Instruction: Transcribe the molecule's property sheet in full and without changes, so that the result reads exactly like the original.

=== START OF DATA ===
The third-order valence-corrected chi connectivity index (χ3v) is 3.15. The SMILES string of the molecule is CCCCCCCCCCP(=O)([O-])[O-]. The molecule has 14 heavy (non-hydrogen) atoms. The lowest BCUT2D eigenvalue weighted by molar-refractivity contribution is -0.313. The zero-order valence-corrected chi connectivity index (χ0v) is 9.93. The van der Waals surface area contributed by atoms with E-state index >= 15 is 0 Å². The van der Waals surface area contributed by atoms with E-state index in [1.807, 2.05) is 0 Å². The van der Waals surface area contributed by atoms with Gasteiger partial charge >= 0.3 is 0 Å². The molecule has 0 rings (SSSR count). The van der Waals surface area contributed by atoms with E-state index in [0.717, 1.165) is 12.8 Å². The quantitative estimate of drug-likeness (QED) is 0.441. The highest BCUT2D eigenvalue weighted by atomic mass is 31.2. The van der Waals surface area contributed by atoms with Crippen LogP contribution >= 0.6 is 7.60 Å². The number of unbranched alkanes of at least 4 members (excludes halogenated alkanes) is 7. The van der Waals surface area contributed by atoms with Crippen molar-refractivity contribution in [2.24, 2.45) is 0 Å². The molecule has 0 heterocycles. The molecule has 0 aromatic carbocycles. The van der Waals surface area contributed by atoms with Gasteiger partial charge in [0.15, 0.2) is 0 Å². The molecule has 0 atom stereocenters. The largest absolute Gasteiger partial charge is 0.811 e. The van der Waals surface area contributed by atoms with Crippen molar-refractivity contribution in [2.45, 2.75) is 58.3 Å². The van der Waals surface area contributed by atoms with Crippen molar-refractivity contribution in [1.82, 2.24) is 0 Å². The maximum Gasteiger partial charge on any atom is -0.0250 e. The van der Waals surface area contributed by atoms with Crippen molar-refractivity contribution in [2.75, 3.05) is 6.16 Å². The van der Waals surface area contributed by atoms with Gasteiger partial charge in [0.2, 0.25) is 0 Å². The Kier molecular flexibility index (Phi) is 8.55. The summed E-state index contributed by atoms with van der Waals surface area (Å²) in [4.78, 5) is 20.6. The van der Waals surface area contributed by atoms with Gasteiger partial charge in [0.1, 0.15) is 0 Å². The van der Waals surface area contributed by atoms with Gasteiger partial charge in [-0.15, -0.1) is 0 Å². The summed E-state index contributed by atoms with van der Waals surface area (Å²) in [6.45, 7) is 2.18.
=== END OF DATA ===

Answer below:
The third-order valence-corrected chi connectivity index (χ3v) is 3.15. The SMILES string of the molecule is CCCCCCCCCCP(=O)([O-])[O-]. The molecule has 14 heavy (non-hydrogen) atoms. The lowest BCUT2D eigenvalue weighted by molar-refractivity contribution is -0.313. The zero-order valence-corrected chi connectivity index (χ0v) is 9.93. The van der Waals surface area contributed by atoms with E-state index >= 15 is 0 Å². The van der Waals surface area contributed by atoms with E-state index in [1.807, 2.05) is 0 Å². The van der Waals surface area contributed by atoms with Gasteiger partial charge >= 0.3 is 0 Å². The molecule has 0 rings (SSSR count). The van der Waals surface area contributed by atoms with E-state index in [0.717, 1.165) is 12.8 Å². The quantitative estimate of drug-likeness (QED) is 0.441. The highest BCUT2D eigenvalue weighted by atomic mass is 31.2. The van der Waals surface area contributed by atoms with Crippen LogP contribution >= 0.6 is 7.60 Å². The number of unbranched alkanes of at least 4 members (excludes halogenated alkanes) is 7. The van der Waals surface area contributed by atoms with Crippen molar-refractivity contribution in [2.24, 2.45) is 0 Å². The molecule has 0 heterocycles. The molecule has 0 aromatic carbocycles. The van der Waals surface area contributed by atoms with Gasteiger partial charge in [0.15, 0.2) is 0 Å². The molecule has 0 atom stereocenters. The largest absolute Gasteiger partial charge is 0.811 e. The van der Waals surface area contributed by atoms with Crippen molar-refractivity contribution in [2.45, 2.75) is 58.3 Å². The van der Waals surface area contributed by atoms with Crippen molar-refractivity contribution in [1.82, 2.24) is 0 Å². The maximum Gasteiger partial charge on any atom is -0.0250 e. The van der Waals surface area contributed by atoms with Crippen molar-refractivity contribution in [2.75, 3.05) is 6.16 Å². The van der Waals surface area contributed by atoms with Gasteiger partial charge in [0.2, 0.25) is 0 Å². The Kier molecular flexibility index (Phi) is 8.55. The summed E-state index contributed by atoms with van der Waals surface area (Å²) in [4.78, 5) is 20.6. The van der Waals surface area contributed by atoms with Gasteiger partial charge in [0.1, 0.15) is 0 Å². The van der Waals surface area contributed by atoms with Gasteiger partial charge in [-0.15, -0.1) is 0 Å². The summed E-state index contributed by atoms with van der Waals surface area (Å²) in [6.45, 7) is 2.18.